For the past several years, something called the Kilroy’s List has attempted to shine a light on “un- and underproduced new plays by woman, trans, and non-binary authors” by polling hundreds of professionals in the play-development field. It has proven to be a rich resource. The 2017 list, for example, included Larissa FastHorse’s The Thanksgiving Play (which Artists Rep staged in 2018), Christina Anderson’s How to Catch Creation (part of the most recent Oregon Shakespeare Festival season) and Lauren Yee’s Cambodian Rock Band (also at OSF this year and coming to Portland Center Stage in the spring).
Chip Miller recalls looking at the 2017 list and noticing the play Redwood by Brittany K. Allen. “I thought, ‘I went to school with someone named Brittany Allen. I wonder if it’s the same person.’”
Miller grew up in Kansas City, then studied theater at NYU. Deciding against doing “the New York thing” after school, Miller began to look for regional-theater opportunities and quickly landed back home at Kansas City Rep, soon serving as casting director for the play-development department led by Marissa Wolf.
Allen, it turned out, was the same person that Miller had known in New York, and Wolf and Miller soon slotted Redwood into a reading series at KC Rep. Several months later, Wolf headed West to become artistic director at Portland Center Stage — eventually bringing both Miller and Redwood along as well.
Miller, who joined PCS in April with the title associate producer, directs the world premiere of Redwood, opening Friday on the Armory mainstage. Among the actors: Brittany K. Allen.
Redwood examines the fallout from modern genealogical testing in the life of an inter-racial couple. Meg Wilson and Drew Tatum have recently moved in together when they find out their relationship goes back further than they’d thought. Undertaking a deep dive into family history, Meg’s uncle Steve Durbin finds the descendants of the family that owned the Durbins during slavery. And yep — it’s the Tatums. Complications ensue.
It’s a rich premise, providing entry to a host of relevant issues about the growth of DNA testing and online genealogical research, the ongoing legacy of slavery in American life, potential complications in mixed-race relationships, and so on.
“I think it’s about how the history of oppression would affect a modern-day couple, and how ancient power dynamics…influence the present,” Allen said in a 2017 interview promoting a developmental reading at the Lark in New York.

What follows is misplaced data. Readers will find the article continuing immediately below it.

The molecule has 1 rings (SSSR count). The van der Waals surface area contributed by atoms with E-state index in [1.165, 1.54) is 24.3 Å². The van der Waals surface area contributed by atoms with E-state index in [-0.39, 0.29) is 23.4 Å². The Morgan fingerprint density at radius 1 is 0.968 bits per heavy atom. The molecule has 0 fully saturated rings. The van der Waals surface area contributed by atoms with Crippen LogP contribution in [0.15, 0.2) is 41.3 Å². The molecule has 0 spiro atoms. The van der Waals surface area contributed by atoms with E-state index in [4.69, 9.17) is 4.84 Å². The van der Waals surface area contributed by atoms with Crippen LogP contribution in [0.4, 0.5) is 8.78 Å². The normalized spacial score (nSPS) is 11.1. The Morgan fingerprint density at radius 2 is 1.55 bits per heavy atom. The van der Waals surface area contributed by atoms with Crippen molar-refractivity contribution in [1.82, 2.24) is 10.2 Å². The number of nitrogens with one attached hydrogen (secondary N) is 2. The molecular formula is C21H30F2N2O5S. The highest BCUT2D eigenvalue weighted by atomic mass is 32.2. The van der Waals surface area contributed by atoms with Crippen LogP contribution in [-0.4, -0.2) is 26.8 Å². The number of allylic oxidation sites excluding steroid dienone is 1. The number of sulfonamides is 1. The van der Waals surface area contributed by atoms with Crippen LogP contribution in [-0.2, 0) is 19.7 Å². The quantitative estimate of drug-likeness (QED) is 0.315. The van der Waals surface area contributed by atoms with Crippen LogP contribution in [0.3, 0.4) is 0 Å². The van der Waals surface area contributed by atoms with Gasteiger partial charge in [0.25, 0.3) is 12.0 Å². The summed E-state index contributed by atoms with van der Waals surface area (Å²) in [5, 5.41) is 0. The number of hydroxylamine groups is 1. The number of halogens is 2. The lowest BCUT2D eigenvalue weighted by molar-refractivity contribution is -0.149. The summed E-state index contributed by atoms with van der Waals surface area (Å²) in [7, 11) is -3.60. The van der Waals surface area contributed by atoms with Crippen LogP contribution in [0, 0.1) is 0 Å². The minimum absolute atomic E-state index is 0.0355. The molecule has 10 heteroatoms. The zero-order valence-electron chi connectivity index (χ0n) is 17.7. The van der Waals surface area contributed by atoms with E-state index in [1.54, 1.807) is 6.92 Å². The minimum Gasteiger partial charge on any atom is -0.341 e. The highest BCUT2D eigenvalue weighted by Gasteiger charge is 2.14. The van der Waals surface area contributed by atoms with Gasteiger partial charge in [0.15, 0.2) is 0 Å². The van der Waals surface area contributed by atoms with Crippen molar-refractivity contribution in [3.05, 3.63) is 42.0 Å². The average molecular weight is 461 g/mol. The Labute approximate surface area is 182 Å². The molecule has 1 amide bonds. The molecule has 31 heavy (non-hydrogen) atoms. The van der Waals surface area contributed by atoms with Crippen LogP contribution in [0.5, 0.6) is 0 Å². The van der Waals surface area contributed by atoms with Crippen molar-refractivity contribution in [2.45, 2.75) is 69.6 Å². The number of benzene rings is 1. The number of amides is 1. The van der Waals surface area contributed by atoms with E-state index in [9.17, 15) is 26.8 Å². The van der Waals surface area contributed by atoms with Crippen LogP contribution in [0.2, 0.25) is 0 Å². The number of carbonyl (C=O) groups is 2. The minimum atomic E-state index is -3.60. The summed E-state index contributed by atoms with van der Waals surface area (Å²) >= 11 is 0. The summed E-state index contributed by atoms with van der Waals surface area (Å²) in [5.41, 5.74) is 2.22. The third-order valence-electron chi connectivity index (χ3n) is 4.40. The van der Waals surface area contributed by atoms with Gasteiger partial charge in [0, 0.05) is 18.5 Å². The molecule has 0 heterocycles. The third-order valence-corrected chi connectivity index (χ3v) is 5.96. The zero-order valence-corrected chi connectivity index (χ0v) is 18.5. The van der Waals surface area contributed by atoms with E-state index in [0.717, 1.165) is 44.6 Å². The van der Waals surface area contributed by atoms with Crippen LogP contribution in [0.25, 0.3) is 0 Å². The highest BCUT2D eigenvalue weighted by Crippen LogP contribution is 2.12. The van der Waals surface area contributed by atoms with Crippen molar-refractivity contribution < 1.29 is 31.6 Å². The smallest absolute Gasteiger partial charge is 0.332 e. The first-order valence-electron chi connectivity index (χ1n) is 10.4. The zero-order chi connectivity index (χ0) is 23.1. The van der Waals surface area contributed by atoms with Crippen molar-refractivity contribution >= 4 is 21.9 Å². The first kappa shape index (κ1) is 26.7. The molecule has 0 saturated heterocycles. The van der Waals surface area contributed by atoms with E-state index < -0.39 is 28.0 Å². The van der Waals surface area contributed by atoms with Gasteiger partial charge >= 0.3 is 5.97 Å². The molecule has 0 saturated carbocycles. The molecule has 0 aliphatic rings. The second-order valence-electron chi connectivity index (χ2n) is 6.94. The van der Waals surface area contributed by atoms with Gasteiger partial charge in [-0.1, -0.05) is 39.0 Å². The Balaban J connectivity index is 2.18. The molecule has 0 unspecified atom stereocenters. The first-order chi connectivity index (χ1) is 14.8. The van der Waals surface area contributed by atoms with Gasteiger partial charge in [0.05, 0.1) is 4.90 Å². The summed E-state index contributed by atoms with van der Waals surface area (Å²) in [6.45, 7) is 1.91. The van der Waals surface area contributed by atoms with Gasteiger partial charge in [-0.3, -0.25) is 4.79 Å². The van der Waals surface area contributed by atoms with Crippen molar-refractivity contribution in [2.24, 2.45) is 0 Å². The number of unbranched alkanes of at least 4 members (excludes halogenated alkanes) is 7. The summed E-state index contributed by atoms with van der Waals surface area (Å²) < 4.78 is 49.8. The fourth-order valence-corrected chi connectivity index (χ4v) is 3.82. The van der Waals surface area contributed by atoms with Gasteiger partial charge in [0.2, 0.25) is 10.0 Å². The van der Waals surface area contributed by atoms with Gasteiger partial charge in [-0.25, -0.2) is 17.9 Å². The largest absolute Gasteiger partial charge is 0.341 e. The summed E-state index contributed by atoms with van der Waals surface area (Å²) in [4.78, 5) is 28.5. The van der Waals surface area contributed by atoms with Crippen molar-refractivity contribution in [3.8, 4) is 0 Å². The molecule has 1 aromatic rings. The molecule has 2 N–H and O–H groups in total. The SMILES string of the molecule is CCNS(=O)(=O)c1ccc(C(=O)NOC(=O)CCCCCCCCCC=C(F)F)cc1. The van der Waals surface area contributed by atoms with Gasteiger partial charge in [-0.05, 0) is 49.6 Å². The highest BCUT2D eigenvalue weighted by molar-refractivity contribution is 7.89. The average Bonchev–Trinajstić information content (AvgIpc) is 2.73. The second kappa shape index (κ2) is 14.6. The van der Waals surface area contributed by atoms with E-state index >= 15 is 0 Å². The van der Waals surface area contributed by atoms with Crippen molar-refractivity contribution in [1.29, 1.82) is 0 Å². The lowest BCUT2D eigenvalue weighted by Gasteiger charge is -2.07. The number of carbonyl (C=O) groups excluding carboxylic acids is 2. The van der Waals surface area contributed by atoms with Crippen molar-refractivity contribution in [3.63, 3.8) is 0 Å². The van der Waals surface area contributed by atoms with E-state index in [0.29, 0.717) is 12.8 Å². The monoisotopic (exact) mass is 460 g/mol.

However pertinent the play’s social themes, Allen isn’t about to get bogged down in self-seriousness. “I get excited about plays that move and shake and have a lot of glitter and nonsense in them,” she said in that same interview. Sprinkled amid the fraught conversations and family dynamics are hip-hop dance classes, direct address from characters to audience, and even some ancestors appearing out of the ether.
“She’s found this landscape where the most theatrical moments are when we go inside the minds of the characters,” Miller says, talking in a conference room at the Armory earlier this week.
Miller, 29, speaks of the production and the issues that inform it with an easy fluency. I mention my own cynicism about the value of genealogical DNA testing, about the muddling of biology, culture and personality that its marketing suggests, and the director’s response encapsulates the play’s core question in an intriguing way: “What does this information change? Does a deeper understanding of heritage affect the performance of identity on a daily basis?
“We’re always looking for narrative, always looking for meaning,” Miller adds. “This DNA stuff is just a device to tell a different, newer/older story.”
Halloween is behind us once again, but how’s this for horror: “…from the creators of Les Misérables…”?
OK, I’ll grant you that for many folks that counts as an invitation more than a warning, and in any case the musical Miss Saigon has quite enough of a track record on its own. An updating of the Madame Butterfly template to 1970s Vietnam, the show was a smash in the West End and on Broadway in the 1990s. Now it’s back in a touring version for Broadway Across America, coming to the Keller.